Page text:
eFunda: Introduction to Magnetic Flowmeters
 Magnetic Flowmeter
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 Overview Magnetic flowmeters, also known as electromagnetic flowmeters or induction flowmeters, obtain the flow velocity by measuring the changes of induced voltage of the conductive fluid passing across a controlled magnetic field. A typical magnetic flowmeter places electric coils around (inline model) / near (insertion model) the pipe of the flow to be measured and sets up a pair of electrodes across the pipe wall (inline model) or at the tip of the flowmeter (insertion model). If the targeted fluid is electrically conductive, i.e., a conductor, its passing through the pipe is equivalent to a conductor cutting across the magnetic field. This induces changes in voltage reading between the electrodes. The higher the flow speed, the higher the voltage. The operation principle of inline magnetic flowmeters The operation principle of insertion magnetic flowmeters
 Further Information According to Faraday's law of electromagnetic induction: any change in the magnetic field with time induces an electric field perpendicular to the changing magnetic field: where E is the voltage of induced current, B is the external magnetic field, A is the corss section area of the coil, N is the number of turns of the coil, is the magnetic flux, and finally the negative sign indicates that the current induced will create another magnetic field opposing to the buildup of magnetic field in the coil based on Lenz's law. When applying the above equation to magnetic flowmeters, the number of turns N and the strength of the magnetic field B are fixed. The Faraday's law becomes where D is the distance between the two electrodes (the length of conductor), and V is the flow velocity. If we combine all fixed parameters N, B, and D into a single factor , we have It is clear that the voltage developed is proportional to the flow velocity. A prerequisite of using magnetic flowmeters is that the fluid must be conductive. The electrical conductivity of the fluid must be higher than 3 µS/cm in most cases. A lining of nonconductive material is often used to prevent the voltage from dissipating into the pipe section when it is constructed from conductive material.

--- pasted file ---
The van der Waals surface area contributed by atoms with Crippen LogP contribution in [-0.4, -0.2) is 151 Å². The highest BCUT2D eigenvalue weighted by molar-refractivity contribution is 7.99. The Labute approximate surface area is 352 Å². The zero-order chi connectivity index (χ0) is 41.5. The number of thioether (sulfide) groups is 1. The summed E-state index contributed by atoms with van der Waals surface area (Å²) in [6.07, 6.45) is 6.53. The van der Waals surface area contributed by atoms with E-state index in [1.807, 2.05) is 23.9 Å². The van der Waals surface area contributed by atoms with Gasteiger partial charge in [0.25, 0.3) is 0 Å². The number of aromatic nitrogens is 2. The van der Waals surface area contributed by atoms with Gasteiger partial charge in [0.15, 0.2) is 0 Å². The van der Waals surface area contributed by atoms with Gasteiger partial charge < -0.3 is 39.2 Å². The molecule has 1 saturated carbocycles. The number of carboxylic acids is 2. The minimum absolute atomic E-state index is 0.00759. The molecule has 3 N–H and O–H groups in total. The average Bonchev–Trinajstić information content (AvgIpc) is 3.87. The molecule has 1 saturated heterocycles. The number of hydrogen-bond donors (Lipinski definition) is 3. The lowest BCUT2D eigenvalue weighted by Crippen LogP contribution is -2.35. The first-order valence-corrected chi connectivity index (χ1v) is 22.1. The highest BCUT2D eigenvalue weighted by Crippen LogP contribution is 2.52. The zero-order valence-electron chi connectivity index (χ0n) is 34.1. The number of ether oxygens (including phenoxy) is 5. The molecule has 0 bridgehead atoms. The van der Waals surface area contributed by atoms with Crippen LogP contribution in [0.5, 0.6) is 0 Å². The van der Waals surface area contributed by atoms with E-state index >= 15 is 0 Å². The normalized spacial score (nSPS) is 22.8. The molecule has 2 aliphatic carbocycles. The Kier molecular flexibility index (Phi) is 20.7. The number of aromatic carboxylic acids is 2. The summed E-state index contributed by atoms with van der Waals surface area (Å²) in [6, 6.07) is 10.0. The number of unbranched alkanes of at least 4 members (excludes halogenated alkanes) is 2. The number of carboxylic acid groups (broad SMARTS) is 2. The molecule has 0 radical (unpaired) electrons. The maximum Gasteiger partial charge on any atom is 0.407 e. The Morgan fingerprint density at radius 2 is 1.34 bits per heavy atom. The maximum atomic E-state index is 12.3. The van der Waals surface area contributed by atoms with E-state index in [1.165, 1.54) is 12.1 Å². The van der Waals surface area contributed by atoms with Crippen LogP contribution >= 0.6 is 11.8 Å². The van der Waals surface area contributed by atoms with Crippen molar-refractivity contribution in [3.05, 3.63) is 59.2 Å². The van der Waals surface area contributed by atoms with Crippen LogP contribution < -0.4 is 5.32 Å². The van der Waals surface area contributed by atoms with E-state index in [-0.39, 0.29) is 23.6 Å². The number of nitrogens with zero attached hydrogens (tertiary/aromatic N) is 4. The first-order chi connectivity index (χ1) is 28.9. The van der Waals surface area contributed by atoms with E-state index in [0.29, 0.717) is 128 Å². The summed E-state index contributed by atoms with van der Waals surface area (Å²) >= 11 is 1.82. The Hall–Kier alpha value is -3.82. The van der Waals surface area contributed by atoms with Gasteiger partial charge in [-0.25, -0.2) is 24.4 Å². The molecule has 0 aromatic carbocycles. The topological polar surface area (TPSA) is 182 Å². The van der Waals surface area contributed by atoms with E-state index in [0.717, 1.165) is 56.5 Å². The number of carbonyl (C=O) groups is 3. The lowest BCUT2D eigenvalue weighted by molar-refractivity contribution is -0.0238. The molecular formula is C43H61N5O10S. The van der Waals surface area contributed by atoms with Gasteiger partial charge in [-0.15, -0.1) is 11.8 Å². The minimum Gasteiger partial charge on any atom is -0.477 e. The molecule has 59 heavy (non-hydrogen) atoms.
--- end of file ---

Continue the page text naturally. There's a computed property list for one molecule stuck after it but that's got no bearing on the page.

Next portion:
Common Specifications

Common specifications for commercially available magnetic flowmeterss are listed below:

Fluid Phase:

 Score Phase Condition Liquid Clean Corrosive Dirty Viscous Slurry Abrasive Fibrous Liquid Non-Newtonian Open Channel : Recommended : Limited applicability

Line Size: Inline models: 10 ~ 1200 mm (0.4 ~ 48 inch)
Insertion models: 75 mm (3 in) and up
Turndown Ratio: 100: 1

Pros and Cons

 • Pros: - Minimum obstruction in the flow path yields minimum pressure drop - Low maintenance cost because of no moving parts - High linearity - Two and multi beam models have higher accuracy than other comparably priced flowmeters - Can be used in hazardous environments or measure corrosive or slurry fluid flow • Cons: - Requires electrical conductivity of fluid higher than 3 µS/cm in most cases - Zero drifting at no/low flow (may be avoided by low flow cut-off; new designs improve on this issue)

Glossary
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